In defense of book banning

Maybe this is crazy, but I’m beginning to suspect young adult fiction authors don’t always have the best interests of your kids at heart. As a matter of branding, even the term “young adult fiction” is dishonest. The target market isn’t comprised of “young adults” in any legal or cultural sense, but the phrase is a bit of patronizing flattery designed to appeal to kids who are naturally beginning to question authority. Questions about the need for parental authority aren’t really much of a concern for our new breed of edgy children’s authors. If anything, they are quite outspoken about the slings and arrows they suffer at the hands parents and educators who dare to question the value of their work.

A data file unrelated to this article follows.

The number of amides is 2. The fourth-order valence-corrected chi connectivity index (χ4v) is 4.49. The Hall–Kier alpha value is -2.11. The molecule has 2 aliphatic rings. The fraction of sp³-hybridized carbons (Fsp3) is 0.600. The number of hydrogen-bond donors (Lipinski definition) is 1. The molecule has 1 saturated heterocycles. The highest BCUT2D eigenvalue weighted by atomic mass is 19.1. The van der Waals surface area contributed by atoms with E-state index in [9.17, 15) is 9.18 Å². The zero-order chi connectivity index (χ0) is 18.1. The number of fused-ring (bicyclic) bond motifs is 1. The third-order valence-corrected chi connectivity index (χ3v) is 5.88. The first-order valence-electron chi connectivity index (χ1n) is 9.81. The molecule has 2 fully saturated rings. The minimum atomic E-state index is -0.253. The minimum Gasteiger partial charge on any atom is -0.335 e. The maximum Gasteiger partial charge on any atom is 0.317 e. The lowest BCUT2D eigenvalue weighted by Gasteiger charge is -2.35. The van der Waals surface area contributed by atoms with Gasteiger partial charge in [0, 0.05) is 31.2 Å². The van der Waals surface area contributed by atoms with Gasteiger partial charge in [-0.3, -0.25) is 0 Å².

Lauren Myracle proudly calls herself “the most banned writer in the US,” insofar as being banned means having near permanent residence on the ALA’s ridiculous list. (For what it’s worth, despite sounding focused-grouped, that is not a nom de plume.) Myracle best known as the author of a series of books including “ttyl,” “ttfn,” “l8r, gr8r.” Those are the actual titles. Ms. Myracle’s books are formatted to look like a Mac chat window and are post-modern epistolary novels from the point of view of teen girls who exclusively use “text speak,” e.g. “ttyl” is short for “talk to you later.” Text speak might be yet another classic example of a faddish teenage behavior that adults erroneously believe is more prevalent than it is. If the most famous literary diss is Capote’s crack about Kerouac—”that’s not writing that’s typing”—I’m not sure Myracle even managed the typing part. Critical acclaim for the book is indeed scant. “ttyl” features a single endorsement on both the front and back covers and they amount to the two most unintentionally backhanded blurbs in the history of publishing: “‘Changing the way you read.’ –Teen magazine” and “‘Perfectly contemporary.’ –Kirkus Reviews.”